The World Magnetic Model—the standard model of the Earth’s magnetic field and a crucial part of modern navigation systems—was last updated in 2015. That update was supposed to last until 2020, but problems with the model started within a year of the last update. As Nature reports, a geomagnetic pulse under South America in 2016 made the magnetic field “lurch”:
By early 2018, the World Magnetic Model was in trouble. Researchers from NOAA and the British Geological Survey in Edinburgh had been doing their annual check of how well the model was capturing all the variations in Earth’s magnetic field. They realized that it was so inaccurate that it was about to exceed the acceptable limit for navigational errors.
As a result, the WMM is being updated a year early—this month, in fact, though the U.S. government shutdown is pushing back the release of the updated model.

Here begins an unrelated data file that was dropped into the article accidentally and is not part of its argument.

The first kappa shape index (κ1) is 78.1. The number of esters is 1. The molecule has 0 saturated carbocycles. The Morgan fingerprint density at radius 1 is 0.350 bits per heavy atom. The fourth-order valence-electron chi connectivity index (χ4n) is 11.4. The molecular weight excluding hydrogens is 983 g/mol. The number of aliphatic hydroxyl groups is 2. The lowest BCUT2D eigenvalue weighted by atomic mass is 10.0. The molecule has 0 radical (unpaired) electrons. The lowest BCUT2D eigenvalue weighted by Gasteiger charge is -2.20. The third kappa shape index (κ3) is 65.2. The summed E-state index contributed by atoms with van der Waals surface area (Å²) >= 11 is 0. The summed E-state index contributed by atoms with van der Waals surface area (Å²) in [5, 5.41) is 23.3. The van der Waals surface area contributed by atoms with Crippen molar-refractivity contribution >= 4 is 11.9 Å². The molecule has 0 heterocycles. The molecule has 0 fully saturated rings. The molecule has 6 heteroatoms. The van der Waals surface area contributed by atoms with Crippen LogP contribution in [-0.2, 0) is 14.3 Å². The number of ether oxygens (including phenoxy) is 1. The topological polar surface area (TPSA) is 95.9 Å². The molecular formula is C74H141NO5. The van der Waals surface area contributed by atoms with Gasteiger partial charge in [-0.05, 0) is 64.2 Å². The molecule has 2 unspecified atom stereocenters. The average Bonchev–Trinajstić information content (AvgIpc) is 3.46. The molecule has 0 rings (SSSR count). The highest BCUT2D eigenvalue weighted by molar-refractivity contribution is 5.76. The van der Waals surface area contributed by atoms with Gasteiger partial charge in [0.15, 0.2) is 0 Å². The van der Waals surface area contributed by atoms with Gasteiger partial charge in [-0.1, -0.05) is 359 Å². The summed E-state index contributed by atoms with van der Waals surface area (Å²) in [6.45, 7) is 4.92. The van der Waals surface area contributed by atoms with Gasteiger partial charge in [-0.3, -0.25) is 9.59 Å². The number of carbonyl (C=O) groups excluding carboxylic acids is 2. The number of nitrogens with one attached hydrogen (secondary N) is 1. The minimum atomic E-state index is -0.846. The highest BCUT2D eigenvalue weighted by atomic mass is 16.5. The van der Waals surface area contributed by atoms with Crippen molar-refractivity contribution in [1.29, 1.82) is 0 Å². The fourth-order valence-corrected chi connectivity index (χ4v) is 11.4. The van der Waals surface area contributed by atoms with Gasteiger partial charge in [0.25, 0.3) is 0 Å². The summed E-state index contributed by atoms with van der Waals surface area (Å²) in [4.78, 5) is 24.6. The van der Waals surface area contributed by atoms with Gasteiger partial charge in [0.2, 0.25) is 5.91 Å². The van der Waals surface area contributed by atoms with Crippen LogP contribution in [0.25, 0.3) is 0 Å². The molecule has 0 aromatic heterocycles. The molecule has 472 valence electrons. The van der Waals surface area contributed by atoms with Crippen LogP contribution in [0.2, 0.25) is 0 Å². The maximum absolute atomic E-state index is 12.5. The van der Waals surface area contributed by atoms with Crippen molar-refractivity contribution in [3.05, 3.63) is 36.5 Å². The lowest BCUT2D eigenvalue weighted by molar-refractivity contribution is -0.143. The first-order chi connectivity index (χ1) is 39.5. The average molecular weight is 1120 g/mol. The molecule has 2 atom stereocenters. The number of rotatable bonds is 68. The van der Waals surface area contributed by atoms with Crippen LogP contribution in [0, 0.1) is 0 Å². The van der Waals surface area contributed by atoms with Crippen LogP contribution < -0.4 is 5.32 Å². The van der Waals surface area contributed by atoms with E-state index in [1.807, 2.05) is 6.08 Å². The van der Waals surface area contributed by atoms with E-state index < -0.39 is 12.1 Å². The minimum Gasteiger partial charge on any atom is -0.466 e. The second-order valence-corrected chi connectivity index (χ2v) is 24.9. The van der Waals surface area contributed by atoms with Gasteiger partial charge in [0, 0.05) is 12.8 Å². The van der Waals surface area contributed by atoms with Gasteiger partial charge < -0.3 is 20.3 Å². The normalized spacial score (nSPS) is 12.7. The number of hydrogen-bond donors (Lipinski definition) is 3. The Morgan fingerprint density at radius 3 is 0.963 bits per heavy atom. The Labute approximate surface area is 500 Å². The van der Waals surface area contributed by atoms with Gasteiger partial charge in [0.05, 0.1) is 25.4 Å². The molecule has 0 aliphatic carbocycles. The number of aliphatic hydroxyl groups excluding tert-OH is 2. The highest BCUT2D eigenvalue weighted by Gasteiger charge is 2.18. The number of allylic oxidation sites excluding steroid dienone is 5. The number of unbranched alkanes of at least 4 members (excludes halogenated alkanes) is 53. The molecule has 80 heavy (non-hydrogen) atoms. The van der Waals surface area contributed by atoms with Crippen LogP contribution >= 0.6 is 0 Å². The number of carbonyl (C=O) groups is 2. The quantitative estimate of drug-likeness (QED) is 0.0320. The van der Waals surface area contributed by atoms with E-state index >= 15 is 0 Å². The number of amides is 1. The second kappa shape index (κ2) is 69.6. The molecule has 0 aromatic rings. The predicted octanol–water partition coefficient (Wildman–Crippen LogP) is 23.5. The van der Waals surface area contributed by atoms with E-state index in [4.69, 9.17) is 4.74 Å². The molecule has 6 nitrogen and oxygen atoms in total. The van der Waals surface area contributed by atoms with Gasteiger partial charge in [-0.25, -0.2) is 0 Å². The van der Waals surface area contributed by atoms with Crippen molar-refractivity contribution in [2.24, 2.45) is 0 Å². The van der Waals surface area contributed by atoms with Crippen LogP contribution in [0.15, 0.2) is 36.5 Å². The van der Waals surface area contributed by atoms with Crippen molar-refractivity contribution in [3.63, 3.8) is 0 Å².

Eurasian reed warblers don’t need no stinkin’ marine chronometers. A new study suggests that the migratory birds make use of magnetic declination to determine longitude, “at least under some circumstances under clear skies. Experienced migrants tested during autumn migration in Rybachy, Russia, were exposed to an 8.5° change in declination while all other cues remained unchanged. This corresponds to a virtual magnetic displacement to Scotland if and only if magnetic declination is a part of their map. The adult migrants responded by changing their heading by 151° from WSW to ESE, consistent with compensation for the virtual magnetic displacement.”
Not, it would seem, accurate enough for the species to earn a chunk of the Longitude Prize, and it’s not like John Harrison should have been messing about with birds instead of clocks, but interesting all the same. [GeoLounge]